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June 19, 2006

NASCAR cash, strip club cash and other news

Posted by David Postman at 7:56 AM

I missed this in last week's News Tribune. Business columnist Dan Voelpel has interesting news about the proposed NASCAR track and its connections to a Tacoma car museum, as well as recent and apparently unusual NASCAR-related campaign donations to Norm Dicks and Patty Murray.

In December, James France, of Daytona Beach, Fla., donated $2,000 to "Norm Dicks for Congress," which might not seem unusual. Until you review Federal Elections Commission records that show France has contributed to 30 congressional campaigns since 1997 — 26 of them those of Republicans. Other James France contributions went to the Republican National Committee, Republican state committees and President Bush. Other members of the France family in Florida — also consistent Republican donors — have donated in the last few months to Dicks and Sen. Patty Murray, D-Wash.

More from Pierce County: Here's a report from the county's GOP chair on Friday's presidential visit. From up close we get a report that Bush showed "every mannerism the press whines about but that are endearing to Americans."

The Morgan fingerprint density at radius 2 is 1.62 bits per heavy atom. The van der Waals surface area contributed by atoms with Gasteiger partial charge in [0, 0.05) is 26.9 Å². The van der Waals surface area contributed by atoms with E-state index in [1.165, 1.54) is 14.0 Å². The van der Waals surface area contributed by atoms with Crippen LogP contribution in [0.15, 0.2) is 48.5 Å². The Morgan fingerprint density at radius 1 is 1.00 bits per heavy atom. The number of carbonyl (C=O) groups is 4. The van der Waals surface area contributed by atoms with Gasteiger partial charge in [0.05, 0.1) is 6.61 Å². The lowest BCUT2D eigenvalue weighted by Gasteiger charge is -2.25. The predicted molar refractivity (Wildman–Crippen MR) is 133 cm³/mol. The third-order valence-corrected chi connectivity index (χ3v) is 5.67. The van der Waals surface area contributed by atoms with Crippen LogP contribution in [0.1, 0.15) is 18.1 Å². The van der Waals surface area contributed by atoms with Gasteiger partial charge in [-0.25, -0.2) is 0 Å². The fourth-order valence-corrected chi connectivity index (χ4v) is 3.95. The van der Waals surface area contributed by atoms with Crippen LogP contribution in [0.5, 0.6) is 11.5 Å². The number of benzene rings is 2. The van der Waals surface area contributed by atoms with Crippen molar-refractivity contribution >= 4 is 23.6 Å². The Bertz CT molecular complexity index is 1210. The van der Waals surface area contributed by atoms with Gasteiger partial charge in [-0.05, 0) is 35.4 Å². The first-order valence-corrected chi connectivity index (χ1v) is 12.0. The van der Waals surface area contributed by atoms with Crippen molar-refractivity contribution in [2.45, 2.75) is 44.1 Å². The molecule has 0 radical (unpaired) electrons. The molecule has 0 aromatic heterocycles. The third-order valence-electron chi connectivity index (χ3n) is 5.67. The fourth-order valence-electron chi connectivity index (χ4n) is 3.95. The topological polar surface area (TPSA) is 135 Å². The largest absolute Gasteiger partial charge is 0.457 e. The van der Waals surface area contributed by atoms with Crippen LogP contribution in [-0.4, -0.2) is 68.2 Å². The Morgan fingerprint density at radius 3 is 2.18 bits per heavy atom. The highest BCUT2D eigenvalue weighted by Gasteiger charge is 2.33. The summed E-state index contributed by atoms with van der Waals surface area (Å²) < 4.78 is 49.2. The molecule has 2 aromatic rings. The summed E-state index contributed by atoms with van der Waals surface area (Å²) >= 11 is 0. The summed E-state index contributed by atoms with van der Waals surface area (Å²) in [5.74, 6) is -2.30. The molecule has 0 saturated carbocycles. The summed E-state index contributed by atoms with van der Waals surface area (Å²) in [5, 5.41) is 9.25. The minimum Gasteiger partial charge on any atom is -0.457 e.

One self-proclaimed "violence worker" is crowing about the small protests against the Bush visit.

The Wall Street Journal says Congress may make another run on repealing the estate tax before the July 4th break, and again GOP leaders are looking to Maria Cantwell as a possible vote.

Republicans say Democrats have their own candidates to help, such as Sen. Maria Cantwell of Washington, who was one of the swing votes against permanent repeal last week and is running for re-election in a state where the estate tax is a hot issue.

On The Stranger's blog Erica C. Barnett is following donations to the campaign to repeal the city's strip club ordinance. The group, Seattle Citizens for Free Speech, has collected more than half a million dollars. See the reports here and last week's additional $25,000 here.

The money comes entirely from the operators of Seattle's strip clubs. On the group's Web site the organization attacks the nanny city and its new strip club regulations.

Is this the type of City we want? Where the Council plays the role of nanny, unnecessarily restricting our choices of legal adult entertainment?

We think the City has more important issues to attend to. Let's reject these misguided, nanny-state rules and regulations.

They don't like nannies, but they are for women finding work.

These establishments provide a viable high-wage job for many women who are raising families and earning college degrees. If we shut down the clubs, we will put these women out of work.

The group and its seattlefreespeech.org Web site should not be confused with freespeechseattle.org, the group that tried to repeal the city's poster ban.

UPDATE: The campaign manager, Timothy Killian, just told me that about half the group's money went to collecting the signatures for the referendum. But once the city council officially puts it on the ballot this fall, Killian says his group has a "commitment to running a visible campaign."

Most of the money has come from Seattle Amusement Co., Inc., the company that owns the Déjà vu strip club, and the Colacurcio's Lake City LLC, which operates Rick's.

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